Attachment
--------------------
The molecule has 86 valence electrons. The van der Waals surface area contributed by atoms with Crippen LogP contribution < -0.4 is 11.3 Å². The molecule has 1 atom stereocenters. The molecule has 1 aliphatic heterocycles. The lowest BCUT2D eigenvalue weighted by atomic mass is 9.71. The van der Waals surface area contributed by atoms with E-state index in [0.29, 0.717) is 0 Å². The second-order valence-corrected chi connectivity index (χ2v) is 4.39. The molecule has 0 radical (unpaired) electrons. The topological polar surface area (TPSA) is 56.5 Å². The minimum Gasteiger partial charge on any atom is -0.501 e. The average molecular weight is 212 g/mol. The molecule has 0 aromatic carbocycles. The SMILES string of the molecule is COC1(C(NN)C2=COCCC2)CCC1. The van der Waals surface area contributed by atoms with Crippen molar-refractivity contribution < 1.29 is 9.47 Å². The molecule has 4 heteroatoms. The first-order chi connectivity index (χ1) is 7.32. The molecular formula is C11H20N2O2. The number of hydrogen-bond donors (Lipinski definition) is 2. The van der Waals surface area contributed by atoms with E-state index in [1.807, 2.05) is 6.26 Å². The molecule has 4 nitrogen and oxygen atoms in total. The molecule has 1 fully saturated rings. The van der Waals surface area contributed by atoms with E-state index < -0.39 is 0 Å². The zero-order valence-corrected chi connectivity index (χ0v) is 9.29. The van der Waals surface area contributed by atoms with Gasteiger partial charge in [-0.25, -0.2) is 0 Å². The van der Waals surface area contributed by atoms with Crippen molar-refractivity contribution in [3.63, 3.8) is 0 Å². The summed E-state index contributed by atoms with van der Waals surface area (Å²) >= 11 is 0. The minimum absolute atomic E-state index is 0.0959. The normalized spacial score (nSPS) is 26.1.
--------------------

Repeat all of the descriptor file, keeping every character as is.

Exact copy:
The molecule has 86 valence electrons. The van der Waals surface area contributed by atoms with Crippen LogP contribution < -0.4 is 11.3 Å². The molecule has 1 atom stereocenters. The molecule has 1 aliphatic heterocycles. The lowest BCUT2D eigenvalue weighted by atomic mass is 9.71. The van der Waals surface area contributed by atoms with E-state index in [0.29, 0.717) is 0 Å². The second-order valence-corrected chi connectivity index (χ2v) is 4.39. The molecule has 0 radical (unpaired) electrons. The topological polar surface area (TPSA) is 56.5 Å². The minimum Gasteiger partial charge on any atom is -0.501 e. The average molecular weight is 212 g/mol. The molecule has 0 aromatic carbocycles. The SMILES string of the molecule is COC1(C(NN)C2=COCCC2)CCC1. The van der Waals surface area contributed by atoms with Crippen molar-refractivity contribution < 1.29 is 9.47 Å². The molecule has 4 heteroatoms. The first-order chi connectivity index (χ1) is 7.32. The molecular formula is C11H20N2O2. The number of hydrogen-bond donors (Lipinski definition) is 2. The van der Waals surface area contributed by atoms with E-state index in [1.807, 2.05) is 6.26 Å². The molecule has 4 nitrogen and oxygen atoms in total. The molecule has 1 fully saturated rings. The van der Waals surface area contributed by atoms with E-state index < -0.39 is 0 Å². The zero-order valence-corrected chi connectivity index (χ0v) is 9.29. The van der Waals surface area contributed by atoms with Gasteiger partial charge in [-0.25, -0.2) is 0 Å². The van der Waals surface area contributed by atoms with Crippen molar-refractivity contribution in [3.63, 3.8) is 0 Å². The summed E-state index contributed by atoms with van der Waals surface area (Å²) >= 11 is 0. The minimum absolute atomic E-state index is 0.0959. The normalized spacial score (nSPS) is 26.1.